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A View from the bridge

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Introduction

GCSE Coursework - Modern Drama "A View from the Bridge" by Arthur Miller How does Miller create the feeling in the audience of "A View from the Bridge" that the tragedy is inevitable? In this essay I will explain how Arthur Miller creates the feeling that a tragedy is inevitable. The impending tragedy becomes more and more apparent towards the end of the play, as there are more hints to suggest this fact. I will explain how Eddie's incestuous desire for his niece Catherine, how Eddie's relationship with his illegal immigrant cousins-in-law, Marco and Rodolfo and how Eddie is portrayed as a "good man", bring about his downfall. Alfieri plays the 'chorus' who tells the story of "A View from the Bridge" in a series of flashbacks through a first person narrative, which prompts the end of one scene and beginning of another. Through this technique Miller has created a perspective that serves to enhance the sense of tragedy that develops as the play progresses. In Alfieri's first speech the tragedy theme is revealed through a series of hints, one of which says, "sat there as powerless as I, and watched it run its bloody course", which gives the impression that the following events are inevitable, as he has no power to prevent them happening. ...read more.

Middle

The implication to the others is that he knows what he is talking about. When Eddie said "you understand me, don't you Marco?" and Marco replied saying "I beg your pardon", it suggests that Marco didn't agree with what he was saying which surprised Eddie, as he is used to being agreed with, being the man of the house. Therefore, when Marco disagreed with him, Eddie was quite shocked, this is revealed by "there is a pause, an awkwardness". Marco had used Eddies own techniques of reinforcing superiority against him. This shows that Marco will play a significant part in the inevitable tragedy at the end, as Marco made Eddie look stupid, therefore Eddie will want to seek retribution. Taking out his frustration on Rodolfo, by making comments that degrade and belittle him, helps Eddie deal with his incestuous desire for his niece, Catherine. He insinuates Rodolfo is homosexual by saying, "Its wonderful. He sings, he cooks, he could make dresses..." and "he ain't right". It is this frivolous, feminine attitude that makes him attractive to Catherine but Eddie cannot see how Rodolfo is interested in Catherine, believing he just wants to marry her in order to gain American citizenship. This presumption makes Eddie feel it is his duty to protect her from getting hurt, thus making his obsession even worse, so he thinks the only way is to get rid of Marco and Rodolfo. ...read more.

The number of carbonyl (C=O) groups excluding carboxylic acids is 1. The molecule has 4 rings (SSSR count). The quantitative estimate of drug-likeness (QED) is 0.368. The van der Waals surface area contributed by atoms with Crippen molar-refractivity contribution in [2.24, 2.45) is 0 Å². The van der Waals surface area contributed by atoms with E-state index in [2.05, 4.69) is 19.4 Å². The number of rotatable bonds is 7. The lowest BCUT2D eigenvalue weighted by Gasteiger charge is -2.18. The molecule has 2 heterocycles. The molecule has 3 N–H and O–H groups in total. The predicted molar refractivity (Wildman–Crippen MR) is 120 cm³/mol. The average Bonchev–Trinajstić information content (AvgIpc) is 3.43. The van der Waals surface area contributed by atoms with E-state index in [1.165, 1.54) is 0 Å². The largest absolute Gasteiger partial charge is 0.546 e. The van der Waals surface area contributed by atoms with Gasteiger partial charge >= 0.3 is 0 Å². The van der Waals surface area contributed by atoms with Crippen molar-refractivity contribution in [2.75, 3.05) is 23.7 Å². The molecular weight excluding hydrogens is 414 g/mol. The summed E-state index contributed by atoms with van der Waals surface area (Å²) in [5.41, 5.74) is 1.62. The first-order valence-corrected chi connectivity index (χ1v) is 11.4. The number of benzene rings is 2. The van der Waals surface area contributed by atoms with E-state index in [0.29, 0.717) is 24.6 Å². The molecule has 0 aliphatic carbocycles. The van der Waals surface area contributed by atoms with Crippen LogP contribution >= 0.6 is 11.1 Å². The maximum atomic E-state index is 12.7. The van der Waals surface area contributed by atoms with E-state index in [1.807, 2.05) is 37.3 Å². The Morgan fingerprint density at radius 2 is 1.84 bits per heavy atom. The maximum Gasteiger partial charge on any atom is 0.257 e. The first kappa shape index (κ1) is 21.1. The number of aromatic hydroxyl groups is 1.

Conclusion

Marco thought that Eddie may want to apologise to him, but Eddie suffers from excessive pride, hubris a vital element of a tragedy so he would not apologise, as it would hurt his pride. When Marco and Rodolfo came back to go to the wedding, Eddie thought that Marco would come back and apologise to him for losing his respect, but he didn't. A fight brakes out and Eddie "springs a knife into his hand" and Marco uses self-defence to and Eddie stabs himself. This shows that by holding the blade that killed him, he has sealed his own fate and he is responsible for his own doing, but he was only following the law and he died for it. As Eddie is a devout catholic, he hadn't been given the last rights and hadn't confessed his sins before he died, so he would go to hell. However, Eddie Carbone was not a just a possessive uncle with incestuous desires, he was "as good a man as he had to be in a life that was hard and even. He worked on the piers when there was work, he brought home his pay, and he lived." But now as a result of his hubris he was going to hell. A fitting end to a tragic play. ?? ?? ?? ?? 1 ...read more.

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